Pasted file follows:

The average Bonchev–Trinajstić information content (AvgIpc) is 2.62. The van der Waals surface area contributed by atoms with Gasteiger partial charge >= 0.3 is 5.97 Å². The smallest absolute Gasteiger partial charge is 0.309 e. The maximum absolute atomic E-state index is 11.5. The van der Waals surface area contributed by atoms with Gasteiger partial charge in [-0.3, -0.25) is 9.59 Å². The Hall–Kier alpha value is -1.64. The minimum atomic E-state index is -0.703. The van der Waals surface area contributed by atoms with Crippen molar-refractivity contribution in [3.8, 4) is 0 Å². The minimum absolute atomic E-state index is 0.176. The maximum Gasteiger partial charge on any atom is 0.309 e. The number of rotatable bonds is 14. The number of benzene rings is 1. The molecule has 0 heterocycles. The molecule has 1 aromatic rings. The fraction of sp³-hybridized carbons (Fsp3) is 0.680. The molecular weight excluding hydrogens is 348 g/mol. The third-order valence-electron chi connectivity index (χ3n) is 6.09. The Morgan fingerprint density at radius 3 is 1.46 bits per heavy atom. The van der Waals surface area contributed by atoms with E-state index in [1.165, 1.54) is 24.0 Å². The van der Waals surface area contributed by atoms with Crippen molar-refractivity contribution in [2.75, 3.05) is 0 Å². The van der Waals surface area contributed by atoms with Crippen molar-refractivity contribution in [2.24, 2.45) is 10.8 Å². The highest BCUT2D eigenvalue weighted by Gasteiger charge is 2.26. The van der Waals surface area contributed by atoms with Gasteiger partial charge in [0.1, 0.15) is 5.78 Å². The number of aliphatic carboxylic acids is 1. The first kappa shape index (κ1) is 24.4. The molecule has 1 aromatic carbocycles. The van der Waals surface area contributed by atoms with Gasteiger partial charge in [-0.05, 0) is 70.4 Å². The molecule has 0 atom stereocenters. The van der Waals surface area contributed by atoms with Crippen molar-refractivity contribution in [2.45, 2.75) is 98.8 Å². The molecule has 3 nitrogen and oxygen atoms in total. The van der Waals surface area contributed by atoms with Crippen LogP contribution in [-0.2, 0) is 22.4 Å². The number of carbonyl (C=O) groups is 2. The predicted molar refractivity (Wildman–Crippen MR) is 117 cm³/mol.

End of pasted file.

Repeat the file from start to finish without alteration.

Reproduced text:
The average Bonchev–Trinajstić information content (AvgIpc) is 2.62. The van der Waals surface area contributed by atoms with Gasteiger partial charge >= 0.3 is 5.97 Å². The smallest absolute Gasteiger partial charge is 0.309 e. The maximum absolute atomic E-state index is 11.5. The van der Waals surface area contributed by atoms with Gasteiger partial charge in [-0.3, -0.25) is 9.59 Å². The Hall–Kier alpha value is -1.64. The minimum atomic E-state index is -0.703. The van der Waals surface area contributed by atoms with Crippen molar-refractivity contribution in [3.8, 4) is 0 Å². The minimum absolute atomic E-state index is 0.176. The maximum Gasteiger partial charge on any atom is 0.309 e. The number of rotatable bonds is 14. The number of benzene rings is 1. The molecule has 0 heterocycles. The molecule has 1 aromatic rings. The fraction of sp³-hybridized carbons (Fsp3) is 0.680. The molecular weight excluding hydrogens is 348 g/mol. The third-order valence-electron chi connectivity index (χ3n) is 6.09. The Morgan fingerprint density at radius 3 is 1.46 bits per heavy atom. The van der Waals surface area contributed by atoms with E-state index in [1.165, 1.54) is 24.0 Å². The van der Waals surface area contributed by atoms with Crippen molar-refractivity contribution in [2.75, 3.05) is 0 Å². The van der Waals surface area contributed by atoms with Crippen molar-refractivity contribution in [2.24, 2.45) is 10.8 Å². The highest BCUT2D eigenvalue weighted by Gasteiger charge is 2.26. The van der Waals surface area contributed by atoms with Gasteiger partial charge in [0.1, 0.15) is 5.78 Å². The number of aliphatic carboxylic acids is 1. The first kappa shape index (κ1) is 24.4. The molecule has 1 aromatic carbocycles. The van der Waals surface area contributed by atoms with Gasteiger partial charge in [-0.05, 0) is 70.4 Å². The molecule has 0 atom stereocenters. The van der Waals surface area contributed by atoms with Crippen molar-refractivity contribution in [2.45, 2.75) is 98.8 Å². The molecule has 3 nitrogen and oxygen atoms in total. The van der Waals surface area contributed by atoms with Crippen LogP contribution in [-0.2, 0) is 22.4 Å². The number of carbonyl (C=O) groups is 2. The predicted molar refractivity (Wildman–Crippen MR) is 117 cm³/mol.